Monday, December 12, 2005

Food Writing: Criticism: To the Moon, Alice?

About a month ago Daniel Patterson published an article in the Sunday New York Times. If you have a NYT account, you can still read the article "To the Moon, Alice?" here.

You may be asking yourself if you are about to read a spirited rebuttal of some month old piece of food writing. Alternatively, you may be asking if there will be any photos in this post.


D.Patterson's article asserts that the food stylings of Chez Panisse have had a tremendously limiting effect on restaurant cooking here in the bay area. He is focused on this assertion:
Today, there are two points on which most people seem to agree. The first is that the majority of the food in the Bay Area is delicious; the second is that it is not very innovative.
The tremendously frustrating thing about the article isn't this assertion (which in addition to being wrong is small of both mind and heart), but how the author manages to undermine it by tossing around oddly out of whack observations about our local food scene while failing in anyway to support his argument.

Let's take a look at some of those observations...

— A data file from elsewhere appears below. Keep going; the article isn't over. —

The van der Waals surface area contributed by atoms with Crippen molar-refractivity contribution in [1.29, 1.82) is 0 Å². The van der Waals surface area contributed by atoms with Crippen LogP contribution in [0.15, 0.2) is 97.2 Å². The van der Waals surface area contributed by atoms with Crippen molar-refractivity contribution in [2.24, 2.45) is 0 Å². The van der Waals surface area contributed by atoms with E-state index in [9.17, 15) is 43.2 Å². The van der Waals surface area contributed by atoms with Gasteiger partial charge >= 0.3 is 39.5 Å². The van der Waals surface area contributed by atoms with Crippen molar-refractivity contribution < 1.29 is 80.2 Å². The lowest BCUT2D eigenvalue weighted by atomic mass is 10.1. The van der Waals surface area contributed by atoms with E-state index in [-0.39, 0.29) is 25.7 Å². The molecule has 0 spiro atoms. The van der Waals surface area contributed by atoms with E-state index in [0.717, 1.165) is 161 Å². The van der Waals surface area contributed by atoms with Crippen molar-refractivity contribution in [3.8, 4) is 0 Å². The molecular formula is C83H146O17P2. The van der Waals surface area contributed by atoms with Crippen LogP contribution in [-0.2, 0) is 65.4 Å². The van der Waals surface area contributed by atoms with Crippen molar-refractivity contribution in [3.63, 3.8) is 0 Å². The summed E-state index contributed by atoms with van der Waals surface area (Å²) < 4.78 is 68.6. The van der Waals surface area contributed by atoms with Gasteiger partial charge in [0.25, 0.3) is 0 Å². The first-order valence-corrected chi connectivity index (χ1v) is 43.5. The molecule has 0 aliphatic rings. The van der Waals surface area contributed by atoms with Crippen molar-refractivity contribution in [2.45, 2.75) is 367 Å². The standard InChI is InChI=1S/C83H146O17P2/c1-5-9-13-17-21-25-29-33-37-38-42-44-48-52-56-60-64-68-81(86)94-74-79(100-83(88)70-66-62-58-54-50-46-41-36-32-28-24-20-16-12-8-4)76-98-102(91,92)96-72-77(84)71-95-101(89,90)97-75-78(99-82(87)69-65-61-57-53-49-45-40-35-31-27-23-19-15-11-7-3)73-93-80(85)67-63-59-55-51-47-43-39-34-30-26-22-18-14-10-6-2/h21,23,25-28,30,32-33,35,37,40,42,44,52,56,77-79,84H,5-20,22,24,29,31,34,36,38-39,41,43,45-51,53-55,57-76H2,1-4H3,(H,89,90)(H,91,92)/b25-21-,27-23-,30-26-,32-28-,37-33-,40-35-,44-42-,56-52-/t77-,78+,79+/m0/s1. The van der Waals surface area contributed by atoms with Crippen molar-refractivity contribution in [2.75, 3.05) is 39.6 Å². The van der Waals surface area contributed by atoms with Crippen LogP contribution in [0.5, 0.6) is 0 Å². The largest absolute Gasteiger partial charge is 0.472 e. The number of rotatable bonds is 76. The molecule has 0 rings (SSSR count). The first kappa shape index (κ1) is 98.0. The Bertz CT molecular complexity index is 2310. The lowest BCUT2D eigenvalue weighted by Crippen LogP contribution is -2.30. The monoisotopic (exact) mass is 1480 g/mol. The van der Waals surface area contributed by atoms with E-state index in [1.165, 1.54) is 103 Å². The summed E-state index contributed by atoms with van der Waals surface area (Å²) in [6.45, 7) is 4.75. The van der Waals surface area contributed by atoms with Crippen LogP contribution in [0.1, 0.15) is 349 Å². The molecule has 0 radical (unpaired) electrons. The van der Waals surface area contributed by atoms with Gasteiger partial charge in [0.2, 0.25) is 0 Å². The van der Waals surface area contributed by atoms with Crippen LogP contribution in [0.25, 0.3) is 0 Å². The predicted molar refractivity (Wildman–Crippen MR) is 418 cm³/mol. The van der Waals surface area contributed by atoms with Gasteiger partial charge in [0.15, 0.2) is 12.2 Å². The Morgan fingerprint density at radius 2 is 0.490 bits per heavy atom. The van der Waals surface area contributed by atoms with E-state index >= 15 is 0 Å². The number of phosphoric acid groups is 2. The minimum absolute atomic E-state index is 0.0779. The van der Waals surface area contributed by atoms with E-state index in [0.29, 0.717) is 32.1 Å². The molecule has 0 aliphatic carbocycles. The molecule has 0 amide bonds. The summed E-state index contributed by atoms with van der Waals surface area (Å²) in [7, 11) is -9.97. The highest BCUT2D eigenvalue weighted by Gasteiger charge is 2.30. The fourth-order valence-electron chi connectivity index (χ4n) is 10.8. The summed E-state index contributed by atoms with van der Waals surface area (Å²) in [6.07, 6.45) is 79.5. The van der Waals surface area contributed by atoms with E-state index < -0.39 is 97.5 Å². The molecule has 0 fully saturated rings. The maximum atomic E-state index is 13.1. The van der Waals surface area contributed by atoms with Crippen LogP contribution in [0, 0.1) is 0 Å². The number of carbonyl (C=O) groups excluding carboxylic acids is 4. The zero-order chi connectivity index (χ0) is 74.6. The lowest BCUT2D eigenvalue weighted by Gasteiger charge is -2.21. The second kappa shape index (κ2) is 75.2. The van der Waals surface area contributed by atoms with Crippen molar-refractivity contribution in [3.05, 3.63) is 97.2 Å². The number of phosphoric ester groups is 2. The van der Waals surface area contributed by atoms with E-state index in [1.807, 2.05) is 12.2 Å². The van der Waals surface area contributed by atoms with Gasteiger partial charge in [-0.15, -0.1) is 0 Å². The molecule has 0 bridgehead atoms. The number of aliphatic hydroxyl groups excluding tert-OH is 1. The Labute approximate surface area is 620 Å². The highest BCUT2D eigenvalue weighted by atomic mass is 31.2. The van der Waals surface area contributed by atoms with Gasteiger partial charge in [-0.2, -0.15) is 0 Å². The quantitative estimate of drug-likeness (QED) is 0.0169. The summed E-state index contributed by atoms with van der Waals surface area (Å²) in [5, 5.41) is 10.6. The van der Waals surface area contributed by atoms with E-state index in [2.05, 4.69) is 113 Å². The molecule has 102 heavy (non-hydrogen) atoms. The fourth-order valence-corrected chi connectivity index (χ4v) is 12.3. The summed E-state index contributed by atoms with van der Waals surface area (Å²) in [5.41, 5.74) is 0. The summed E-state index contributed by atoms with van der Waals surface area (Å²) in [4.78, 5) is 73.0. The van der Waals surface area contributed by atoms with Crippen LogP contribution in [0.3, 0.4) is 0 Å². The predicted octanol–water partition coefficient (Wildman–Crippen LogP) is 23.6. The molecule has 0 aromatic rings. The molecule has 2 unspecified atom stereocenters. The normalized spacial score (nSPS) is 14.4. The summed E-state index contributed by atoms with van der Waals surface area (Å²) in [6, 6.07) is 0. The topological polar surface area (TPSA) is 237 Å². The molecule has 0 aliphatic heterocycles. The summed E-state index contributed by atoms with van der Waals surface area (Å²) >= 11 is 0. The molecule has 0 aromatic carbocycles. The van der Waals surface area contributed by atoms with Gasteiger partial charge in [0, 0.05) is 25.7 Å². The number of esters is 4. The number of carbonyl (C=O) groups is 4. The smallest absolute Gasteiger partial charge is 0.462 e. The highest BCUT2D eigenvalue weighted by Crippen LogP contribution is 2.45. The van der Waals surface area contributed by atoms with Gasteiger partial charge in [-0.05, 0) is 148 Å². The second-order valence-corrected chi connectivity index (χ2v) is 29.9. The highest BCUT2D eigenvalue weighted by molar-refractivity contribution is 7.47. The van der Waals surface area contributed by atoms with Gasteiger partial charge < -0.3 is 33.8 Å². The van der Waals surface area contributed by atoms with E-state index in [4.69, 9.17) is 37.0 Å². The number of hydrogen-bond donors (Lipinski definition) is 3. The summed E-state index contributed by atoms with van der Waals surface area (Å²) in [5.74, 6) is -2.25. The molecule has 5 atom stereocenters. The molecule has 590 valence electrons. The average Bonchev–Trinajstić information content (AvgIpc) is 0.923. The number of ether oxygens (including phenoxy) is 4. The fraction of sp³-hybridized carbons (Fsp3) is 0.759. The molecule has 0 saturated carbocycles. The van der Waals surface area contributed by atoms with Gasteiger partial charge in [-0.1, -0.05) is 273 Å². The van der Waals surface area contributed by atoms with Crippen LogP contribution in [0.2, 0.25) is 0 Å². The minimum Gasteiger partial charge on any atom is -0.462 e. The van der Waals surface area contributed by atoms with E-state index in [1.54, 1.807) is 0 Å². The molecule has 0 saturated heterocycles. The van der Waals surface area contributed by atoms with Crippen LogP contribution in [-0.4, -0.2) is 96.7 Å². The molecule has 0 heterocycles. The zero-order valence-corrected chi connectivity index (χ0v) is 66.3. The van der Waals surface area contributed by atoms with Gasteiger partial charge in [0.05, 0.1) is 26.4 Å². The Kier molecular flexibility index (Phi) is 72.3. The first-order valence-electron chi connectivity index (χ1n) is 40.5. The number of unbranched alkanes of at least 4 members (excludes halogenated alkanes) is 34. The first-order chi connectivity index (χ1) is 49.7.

1. Delfina, Quince, A-16, and Pizzaiolo are highly regarded.
I contend that Delfina, Quince, A-16 and Pizzaiolo are not "highly regarded" but rather popular. My overwhelmingly neutral view on Pizzaiolo in particular, is somewhat established.

2. Zuni & Oliveto Are A Lot Like Chez Panisse
Very few people are given the forum that Daniel Patterson was afforded by dint of his successful run at Frisson; an actual shot at NYT ink. To squander any portion of this opportunity to say something meaningful about food, by taking the time to observe that two chefs who were themselves influential in defining what we think of as the Chez Panisse sensibility, have gone on to cook food that evokes the same sensibility is just wrong.

3. The Slanted Door is Too Chez Panisse-Like
To be fair, Patterson makes an almost off-hand comment that even The Slanted Door owed something to Alice Waters' vision. Tough not to imply a note of disdain for ethnic food in this one. I wish everyone stuffed my spring rolls with organic greens.
Instead of dishing out smack on local restaurants that are known quantities, Patterson could have discussed what actually constitutes innovation. He could have sought it out, rather than implying that it oughta be where it is in fact more or less beside the point.

Or, more basically, I don't want Alice Waters, Paul Bertolli, Judy Rogers, or their current crop of chefs to make me a foam.

1 comment:

penny said...

nor do i want daniel patterson's "innovative" dish of tapioca, clam juice, chopped clams and celery. i think i'd rather have a foam.